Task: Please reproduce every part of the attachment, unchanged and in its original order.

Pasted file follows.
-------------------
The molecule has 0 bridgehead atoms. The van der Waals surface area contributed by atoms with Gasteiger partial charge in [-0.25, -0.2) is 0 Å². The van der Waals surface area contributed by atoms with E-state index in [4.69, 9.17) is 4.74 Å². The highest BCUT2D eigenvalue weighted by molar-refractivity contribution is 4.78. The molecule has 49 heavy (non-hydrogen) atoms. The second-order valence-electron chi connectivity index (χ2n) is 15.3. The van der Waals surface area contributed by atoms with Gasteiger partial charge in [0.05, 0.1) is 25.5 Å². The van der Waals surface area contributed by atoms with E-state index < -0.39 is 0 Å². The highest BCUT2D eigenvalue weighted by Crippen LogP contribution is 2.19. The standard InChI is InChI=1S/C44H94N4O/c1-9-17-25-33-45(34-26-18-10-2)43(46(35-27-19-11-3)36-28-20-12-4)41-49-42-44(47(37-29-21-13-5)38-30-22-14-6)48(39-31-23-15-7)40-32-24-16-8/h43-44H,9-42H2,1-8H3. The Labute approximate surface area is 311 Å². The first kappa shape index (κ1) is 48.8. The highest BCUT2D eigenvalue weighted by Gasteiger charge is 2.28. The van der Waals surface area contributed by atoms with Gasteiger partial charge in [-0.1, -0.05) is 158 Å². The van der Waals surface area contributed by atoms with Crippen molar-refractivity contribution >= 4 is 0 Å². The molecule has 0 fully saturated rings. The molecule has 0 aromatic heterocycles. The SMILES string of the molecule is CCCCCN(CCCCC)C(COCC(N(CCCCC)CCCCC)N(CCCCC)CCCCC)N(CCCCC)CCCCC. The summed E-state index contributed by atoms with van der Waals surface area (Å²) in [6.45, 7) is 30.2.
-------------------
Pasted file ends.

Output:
The molecule has 0 bridgehead atoms. The van der Waals surface area contributed by atoms with Gasteiger partial charge in [-0.25, -0.2) is 0 Å². The van der Waals surface area contributed by atoms with E-state index in [4.69, 9.17) is 4.74 Å². The highest BCUT2D eigenvalue weighted by molar-refractivity contribution is 4.78. The molecule has 49 heavy (non-hydrogen) atoms. The second-order valence-electron chi connectivity index (χ2n) is 15.3. The van der Waals surface area contributed by atoms with Gasteiger partial charge in [0.05, 0.1) is 25.5 Å². The van der Waals surface area contributed by atoms with E-state index < -0.39 is 0 Å². The highest BCUT2D eigenvalue weighted by Crippen LogP contribution is 2.19. The standard InChI is InChI=1S/C44H94N4O/c1-9-17-25-33-45(34-26-18-10-2)43(46(35-27-19-11-3)36-28-20-12-4)41-49-42-44(47(37-29-21-13-5)38-30-22-14-6)48(39-31-23-15-7)40-32-24-16-8/h43-44H,9-42H2,1-8H3. The Labute approximate surface area is 311 Å². The first kappa shape index (κ1) is 48.8. The highest BCUT2D eigenvalue weighted by Gasteiger charge is 2.28. The van der Waals surface area contributed by atoms with Gasteiger partial charge in [-0.1, -0.05) is 158 Å². The van der Waals surface area contributed by atoms with Crippen molar-refractivity contribution >= 4 is 0 Å². The molecule has 0 fully saturated rings. The molecule has 0 aromatic heterocycles. The SMILES string of the molecule is CCCCCN(CCCCC)C(COCC(N(CCCCC)CCCCC)N(CCCCC)CCCCC)N(CCCCC)CCCCC. The summed E-state index contributed by atoms with van der Waals surface area (Å²) in [6.45, 7) is 30.2.